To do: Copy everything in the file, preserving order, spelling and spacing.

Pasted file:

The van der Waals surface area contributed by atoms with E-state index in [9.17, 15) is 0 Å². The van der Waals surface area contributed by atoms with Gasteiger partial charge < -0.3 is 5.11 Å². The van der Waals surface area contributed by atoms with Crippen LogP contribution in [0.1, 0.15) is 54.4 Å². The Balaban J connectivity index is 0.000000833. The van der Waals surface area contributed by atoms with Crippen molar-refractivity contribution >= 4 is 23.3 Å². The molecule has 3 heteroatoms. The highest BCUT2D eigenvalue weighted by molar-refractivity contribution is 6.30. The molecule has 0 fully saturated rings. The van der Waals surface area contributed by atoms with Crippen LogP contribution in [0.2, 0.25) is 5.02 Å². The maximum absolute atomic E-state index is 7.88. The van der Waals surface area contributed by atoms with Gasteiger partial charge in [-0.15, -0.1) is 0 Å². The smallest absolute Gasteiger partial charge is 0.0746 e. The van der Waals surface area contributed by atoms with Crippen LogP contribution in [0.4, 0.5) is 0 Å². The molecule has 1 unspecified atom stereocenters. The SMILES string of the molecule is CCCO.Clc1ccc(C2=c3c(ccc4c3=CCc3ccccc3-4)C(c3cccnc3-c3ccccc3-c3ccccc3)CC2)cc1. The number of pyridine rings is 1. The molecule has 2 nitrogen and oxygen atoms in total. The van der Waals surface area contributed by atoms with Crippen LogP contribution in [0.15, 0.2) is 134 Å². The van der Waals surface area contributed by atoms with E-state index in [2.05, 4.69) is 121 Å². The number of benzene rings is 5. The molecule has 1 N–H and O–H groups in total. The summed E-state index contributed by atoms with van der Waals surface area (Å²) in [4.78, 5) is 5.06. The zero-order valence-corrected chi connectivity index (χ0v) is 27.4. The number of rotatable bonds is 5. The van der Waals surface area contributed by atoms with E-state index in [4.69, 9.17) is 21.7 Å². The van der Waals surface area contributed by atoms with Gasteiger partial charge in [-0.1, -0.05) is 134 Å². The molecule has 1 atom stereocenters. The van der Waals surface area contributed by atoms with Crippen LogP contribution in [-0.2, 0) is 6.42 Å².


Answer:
The van der Waals surface area contributed by atoms with E-state index in [9.17, 15) is 0 Å². The van der Waals surface area contributed by atoms with Gasteiger partial charge < -0.3 is 5.11 Å². The van der Waals surface area contributed by atoms with Crippen LogP contribution in [0.1, 0.15) is 54.4 Å². The Balaban J connectivity index is 0.000000833. The van der Waals surface area contributed by atoms with Crippen molar-refractivity contribution >= 4 is 23.3 Å². The molecule has 3 heteroatoms. The highest BCUT2D eigenvalue weighted by molar-refractivity contribution is 6.30. The molecule has 0 fully saturated rings. The van der Waals surface area contributed by atoms with Crippen LogP contribution in [0.2, 0.25) is 5.02 Å². The maximum absolute atomic E-state index is 7.88. The van der Waals surface area contributed by atoms with Gasteiger partial charge in [-0.15, -0.1) is 0 Å². The smallest absolute Gasteiger partial charge is 0.0746 e. The van der Waals surface area contributed by atoms with Crippen LogP contribution in [0.4, 0.5) is 0 Å². The molecule has 1 unspecified atom stereocenters. The SMILES string of the molecule is CCCO.Clc1ccc(C2=c3c(ccc4c3=CCc3ccccc3-4)C(c3cccnc3-c3ccccc3-c3ccccc3)CC2)cc1. The number of pyridine rings is 1. The molecule has 2 nitrogen and oxygen atoms in total. The van der Waals surface area contributed by atoms with Crippen LogP contribution in [0.15, 0.2) is 134 Å². The van der Waals surface area contributed by atoms with E-state index in [2.05, 4.69) is 121 Å². The number of benzene rings is 5. The molecule has 1 N–H and O–H groups in total. The summed E-state index contributed by atoms with van der Waals surface area (Å²) in [4.78, 5) is 5.06. The zero-order valence-corrected chi connectivity index (χ0v) is 27.4. The number of rotatable bonds is 5. The van der Waals surface area contributed by atoms with E-state index in [4.69, 9.17) is 21.7 Å². The van der Waals surface area contributed by atoms with Gasteiger partial charge in [-0.1, -0.05) is 134 Å². The molecule has 1 atom stereocenters. The van der Waals surface area contributed by atoms with Crippen LogP contribution in [-0.2, 0) is 6.42 Å².